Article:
Understanding customer motivations is key to any business: without getting a good grounding in the reasons that your customers “buy stuff” you’ll be left at a disadvantage when it comes to supplying the customer with what they want. In our study we found some of the motivations for the customers were as follows:
- Quality of the product: In many ways this is obvious, but we found that people buy products because of their quality, which doesn’t mean that they aren’t still looking for a bargain. One of the key motivations of the traders was the high quality of their product and the feedback they could get from their customers in relation to it.
- Homemade/homegrown: Many people bought from traders that had made or grown their own product. There was a general feeling that they trusted local traders to provide high quality produce, they knew who was making the product, they knew where it came from and how it was made. It’s important to make this obvious when you are selling anything that is homemade/homegrown.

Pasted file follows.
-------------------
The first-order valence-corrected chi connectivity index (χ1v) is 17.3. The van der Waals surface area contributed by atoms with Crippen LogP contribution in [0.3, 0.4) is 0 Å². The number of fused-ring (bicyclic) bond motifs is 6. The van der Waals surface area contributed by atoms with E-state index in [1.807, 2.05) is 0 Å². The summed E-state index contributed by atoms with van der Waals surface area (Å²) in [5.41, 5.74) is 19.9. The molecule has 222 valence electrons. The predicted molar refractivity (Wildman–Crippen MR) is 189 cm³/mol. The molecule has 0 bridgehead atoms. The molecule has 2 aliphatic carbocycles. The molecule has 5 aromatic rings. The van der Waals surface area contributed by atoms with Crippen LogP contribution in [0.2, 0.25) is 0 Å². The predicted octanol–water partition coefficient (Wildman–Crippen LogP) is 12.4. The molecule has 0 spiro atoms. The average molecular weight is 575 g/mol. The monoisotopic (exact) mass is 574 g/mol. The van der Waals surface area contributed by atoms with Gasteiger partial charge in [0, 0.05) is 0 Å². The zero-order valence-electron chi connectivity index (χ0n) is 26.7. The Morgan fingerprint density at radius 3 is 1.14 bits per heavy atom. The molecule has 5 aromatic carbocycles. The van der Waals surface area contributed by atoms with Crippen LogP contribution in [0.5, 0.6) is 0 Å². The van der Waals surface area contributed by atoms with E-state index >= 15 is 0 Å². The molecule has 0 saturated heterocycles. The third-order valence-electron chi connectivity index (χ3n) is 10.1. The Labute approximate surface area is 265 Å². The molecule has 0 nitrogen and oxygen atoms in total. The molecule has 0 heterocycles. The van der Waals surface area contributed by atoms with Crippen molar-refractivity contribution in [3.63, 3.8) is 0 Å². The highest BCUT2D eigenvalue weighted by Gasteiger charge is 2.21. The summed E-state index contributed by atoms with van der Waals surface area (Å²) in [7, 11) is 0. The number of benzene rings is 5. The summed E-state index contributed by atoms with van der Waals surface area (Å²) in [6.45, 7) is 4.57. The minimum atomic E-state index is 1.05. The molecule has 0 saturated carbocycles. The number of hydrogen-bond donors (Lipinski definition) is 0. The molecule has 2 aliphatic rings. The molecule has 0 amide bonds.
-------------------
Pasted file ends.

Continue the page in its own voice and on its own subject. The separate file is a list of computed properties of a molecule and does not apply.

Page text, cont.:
- Customer service: Our study showed that many customers appreciated the high level of customer service that was given by local traders. Building up a relationship, and a high degree of trust with your customer base is an important factor in the way that your business is perceived. Many customers come back week after week.
- Enjoyment: Customers enjoyed going to buy from local traders, often they had built up a relationship with the traders and the visit to the market, for example, was seen as an occasion to catch-up and meet friends, have a chat and socialize.
- Alternative to larger stores: One issue that was raised was the importance of rural business as an alternative to large supermarkets. Remember that small local businesses are often seen as being part of the local community and supporting the locality, offering more of a personal service than larger stores.
Notes for designers and IT developers